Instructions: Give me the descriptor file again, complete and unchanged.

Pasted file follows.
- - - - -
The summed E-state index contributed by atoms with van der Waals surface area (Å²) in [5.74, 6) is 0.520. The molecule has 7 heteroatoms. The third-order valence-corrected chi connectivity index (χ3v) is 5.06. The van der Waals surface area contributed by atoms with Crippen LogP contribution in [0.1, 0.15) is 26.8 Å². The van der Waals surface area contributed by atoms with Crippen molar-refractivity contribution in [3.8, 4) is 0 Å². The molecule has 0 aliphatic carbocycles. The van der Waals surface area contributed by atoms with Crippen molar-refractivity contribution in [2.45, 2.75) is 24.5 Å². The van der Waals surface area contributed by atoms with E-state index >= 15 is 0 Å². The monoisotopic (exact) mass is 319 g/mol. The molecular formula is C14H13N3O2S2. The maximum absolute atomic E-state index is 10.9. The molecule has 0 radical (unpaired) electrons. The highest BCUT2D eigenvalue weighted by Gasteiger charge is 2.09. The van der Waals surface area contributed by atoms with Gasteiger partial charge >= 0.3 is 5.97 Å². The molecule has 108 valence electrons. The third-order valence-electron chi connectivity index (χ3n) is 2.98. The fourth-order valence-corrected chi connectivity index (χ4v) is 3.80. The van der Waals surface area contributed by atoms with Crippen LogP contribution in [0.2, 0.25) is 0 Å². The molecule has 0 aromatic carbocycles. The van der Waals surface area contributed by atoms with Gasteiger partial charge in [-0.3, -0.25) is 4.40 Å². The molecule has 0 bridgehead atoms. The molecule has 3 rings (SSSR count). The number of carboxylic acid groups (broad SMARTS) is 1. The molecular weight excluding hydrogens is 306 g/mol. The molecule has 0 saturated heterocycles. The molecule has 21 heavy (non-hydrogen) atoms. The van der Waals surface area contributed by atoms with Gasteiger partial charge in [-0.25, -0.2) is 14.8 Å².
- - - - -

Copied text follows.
The summed E-state index contributed by atoms with van der Waals surface area (Å²) in [5.74, 6) is 0.520. The molecule has 7 heteroatoms. The third-order valence-corrected chi connectivity index (χ3v) is 5.06. The van der Waals surface area contributed by atoms with Crippen LogP contribution in [0.1, 0.15) is 26.8 Å². The van der Waals surface area contributed by atoms with Crippen molar-refractivity contribution in [3.8, 4) is 0 Å². The molecule has 0 aliphatic carbocycles. The van der Waals surface area contributed by atoms with Crippen molar-refractivity contribution in [2.45, 2.75) is 24.5 Å². The van der Waals surface area contributed by atoms with E-state index >= 15 is 0 Å². The monoisotopic (exact) mass is 319 g/mol. The molecular formula is C14H13N3O2S2. The maximum absolute atomic E-state index is 10.9. The molecule has 0 radical (unpaired) electrons. The highest BCUT2D eigenvalue weighted by Gasteiger charge is 2.09. The van der Waals surface area contributed by atoms with Gasteiger partial charge >= 0.3 is 5.97 Å². The molecule has 108 valence electrons. The third-order valence-electron chi connectivity index (χ3n) is 2.98. The fourth-order valence-corrected chi connectivity index (χ4v) is 3.80. The van der Waals surface area contributed by atoms with Crippen LogP contribution in [0.2, 0.25) is 0 Å². The molecule has 0 aromatic carbocycles. The van der Waals surface area contributed by atoms with Gasteiger partial charge in [-0.3, -0.25) is 4.40 Å². The molecule has 0 bridgehead atoms. The molecule has 3 rings (SSSR count). The number of carboxylic acid groups (broad SMARTS) is 1. The molecular weight excluding hydrogens is 306 g/mol. The molecule has 0 saturated heterocycles. The molecule has 21 heavy (non-hydrogen) atoms. The van der Waals surface area contributed by atoms with Gasteiger partial charge in [-0.25, -0.2) is 14.8 Å².